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On July 31 beginning at 6 p.m. through 6 a.m. on August 1, the University of Tennessee will be working on the power to Dougherty Engineering Building. This will impact Tau Beta Pi Headquarters’ servers, so the Association website and associated applications will be down during this time period.

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Several news outlets reported on the addition of 23 new badges focused on science, technology, engineering, and math (STEM) for the Girl Scouts of the USA. According to the article from the Houston Chronicle, there is a badge for kindergarten and first graders to introduce the world of robots and engineering.

Girl Scouts CEO Sylvia E. Acevedo, NM A ’79: “It’s really all about how do we capture that interest in science and technology,” Acevedo said. “The other thing is the girls are learning not just how to do a specific skill but also how to think, how to think like an inventor, how to think like a creator, how to think like a maker. Those are the types of things that we want to ignite in the girls.”

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MindSET K-12, New Dean, & Student Engineers Blog (June 2017)

Rutgers University recently profiled the New Jersey Beta Chapter of Tau Beta Pi’s work with the K-12 MindSET program. At the most recent session, concepts of energy, momentum, and optimizations were taught through the water bottle flip challenge. Fourth and fifth grade students from Woodbridge township participated in the activity.

The program has been active for the past two years. “I’m hoping this helps them learn the engineering process—the scientific approach to a problem-by applying it to a fun activity,” said Jonathan Albar (NJ B 2018), MindSET chair and mechanical engineering junior. Click here to read the full article for more information.

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Justin Schwartz, Ph.D. (IL A ’85), has been named the new Dean of the College of Engineering at Penn State University. He will begin his new position on August 15. Currently, Dr. Schwartz is professor and department head of materials science and engineering at North Carolina State University.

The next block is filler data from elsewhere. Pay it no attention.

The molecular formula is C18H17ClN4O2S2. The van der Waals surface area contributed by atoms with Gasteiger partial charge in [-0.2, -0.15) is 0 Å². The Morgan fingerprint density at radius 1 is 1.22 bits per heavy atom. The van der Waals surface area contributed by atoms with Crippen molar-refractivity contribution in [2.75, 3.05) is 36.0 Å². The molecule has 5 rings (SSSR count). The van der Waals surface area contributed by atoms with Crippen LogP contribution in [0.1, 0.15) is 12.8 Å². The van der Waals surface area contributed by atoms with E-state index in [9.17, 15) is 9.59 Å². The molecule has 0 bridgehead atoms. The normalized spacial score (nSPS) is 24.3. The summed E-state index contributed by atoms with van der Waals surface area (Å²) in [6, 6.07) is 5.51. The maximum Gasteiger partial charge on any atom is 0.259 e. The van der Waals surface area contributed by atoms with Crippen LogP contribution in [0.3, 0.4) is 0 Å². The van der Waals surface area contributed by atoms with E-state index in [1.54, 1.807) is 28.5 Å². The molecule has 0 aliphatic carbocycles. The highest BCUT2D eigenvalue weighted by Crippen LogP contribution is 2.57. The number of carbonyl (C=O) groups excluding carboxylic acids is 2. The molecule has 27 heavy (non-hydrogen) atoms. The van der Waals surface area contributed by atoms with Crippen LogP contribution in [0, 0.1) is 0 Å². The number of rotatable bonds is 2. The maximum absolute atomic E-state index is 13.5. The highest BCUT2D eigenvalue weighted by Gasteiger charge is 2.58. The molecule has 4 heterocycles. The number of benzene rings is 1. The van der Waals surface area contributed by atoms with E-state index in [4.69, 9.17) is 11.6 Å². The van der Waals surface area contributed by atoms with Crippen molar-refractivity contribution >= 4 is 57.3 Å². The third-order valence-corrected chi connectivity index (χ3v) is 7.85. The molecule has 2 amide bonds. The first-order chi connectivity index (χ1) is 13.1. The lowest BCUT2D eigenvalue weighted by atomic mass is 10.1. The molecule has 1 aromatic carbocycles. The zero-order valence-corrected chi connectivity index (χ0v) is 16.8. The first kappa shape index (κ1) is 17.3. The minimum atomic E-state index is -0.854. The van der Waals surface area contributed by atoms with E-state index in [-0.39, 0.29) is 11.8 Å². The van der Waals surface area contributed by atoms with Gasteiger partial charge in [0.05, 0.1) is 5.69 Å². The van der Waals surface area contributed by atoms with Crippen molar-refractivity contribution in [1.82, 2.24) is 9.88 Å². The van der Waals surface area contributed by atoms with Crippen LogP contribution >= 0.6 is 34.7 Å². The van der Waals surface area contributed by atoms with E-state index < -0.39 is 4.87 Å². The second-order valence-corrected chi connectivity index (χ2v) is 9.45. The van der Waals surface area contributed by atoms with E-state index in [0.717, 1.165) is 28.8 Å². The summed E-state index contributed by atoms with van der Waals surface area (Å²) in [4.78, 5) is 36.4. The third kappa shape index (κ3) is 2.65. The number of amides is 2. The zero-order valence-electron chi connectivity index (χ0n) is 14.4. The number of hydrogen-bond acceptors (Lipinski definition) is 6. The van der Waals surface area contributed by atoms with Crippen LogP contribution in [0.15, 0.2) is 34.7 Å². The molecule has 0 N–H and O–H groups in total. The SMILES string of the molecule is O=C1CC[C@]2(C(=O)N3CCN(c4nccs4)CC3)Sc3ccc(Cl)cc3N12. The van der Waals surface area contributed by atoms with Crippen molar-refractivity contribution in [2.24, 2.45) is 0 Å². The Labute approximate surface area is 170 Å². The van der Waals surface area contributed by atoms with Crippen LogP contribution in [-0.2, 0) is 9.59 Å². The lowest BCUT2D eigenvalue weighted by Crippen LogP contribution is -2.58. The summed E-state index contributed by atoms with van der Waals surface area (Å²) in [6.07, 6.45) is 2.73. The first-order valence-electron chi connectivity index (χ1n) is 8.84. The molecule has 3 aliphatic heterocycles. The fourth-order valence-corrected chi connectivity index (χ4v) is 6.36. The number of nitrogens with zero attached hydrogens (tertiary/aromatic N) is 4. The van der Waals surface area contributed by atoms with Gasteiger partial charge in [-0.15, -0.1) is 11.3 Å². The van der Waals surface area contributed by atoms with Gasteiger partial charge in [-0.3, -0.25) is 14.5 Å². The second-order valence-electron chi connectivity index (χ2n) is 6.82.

Read the news announcement for more bio details on Dr. Schwartz who recently co-founded Lupine Materials and Technology, Inc., an optical fiber sensors and magnetic materials company of which he serves as CEO. He received his undergraduate degree from the University of Illinois at Urbana-Champaign in nuclear engineering.

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Two recent engineering graduates from Rowan University (NJ) have started a blog, “Engineering Exposed,” to share their education, work experience, and other engineering passions. They are James Henry, NJ E 2017, and Bobby J. Samuel, NJ E 2017.

Henry graduated with a degree in mechanical engineering and now works at Ellenby Technologies as a design engineer. While at Rowan, he was a member of the first ever Design/Build/Fly team, helping to design and build a fuselage for an RC aircraft capable of flying a 32 oz. Gatorade bottle. Samuel also graduated with a degree in mechanical engineering and will work at NAVAIR. He has volunteered to help restore a decommissioned aircraft at the Navy Lakehurst Historical Society.

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Alumni Events, Outstanding Student, & New Ph.D. Program (May 2017)

There are several alumni gatherings of Tau Beta Pi members scheduled to take place in May & June. You can find the calendar with a list of all events here. A reminder that these events are open to all Tau Bate (alumni and student) from any chapter, unless otherwise stated. Find details below on upcoming events. Click here for a list of contacts for all 42 active TBP Alumni Chapters.

Seattle, Washington – Tuesday, May 23 (collegiate chapter initiation)
Huntsville, Alabama – Friday, June 2 (recognition dinner)
Tampa, Florida – Saturday, June 3 (networking dinner)
Seattle, Washington – Sunday, June 4 (wine tasting & networking)
Grand Rapids, Michigan – Thursday, June 8 (engineering talks)

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Trey E. McGinnis III, TN D 2017, was named the 2017 Brother Philip Morgan Electrical Engineering Design Award recipient and Outstanding School of Engineering Graduate at the Presidential Recognition on May 12, 2017, at Christian Brothers University (TN). He is graduating with a bachelor’s degree in electrical engineering.

McGinnis served as TN Delta Chapter president and chair of IEEE student chapter. He won 3rd Place in paper competition at the IEEE SoutheastCon 2017. In addition, he was selected as one of the 2016-17 Lasallian Fellows. Trey is in the middle of the picture above receiving his award plaque.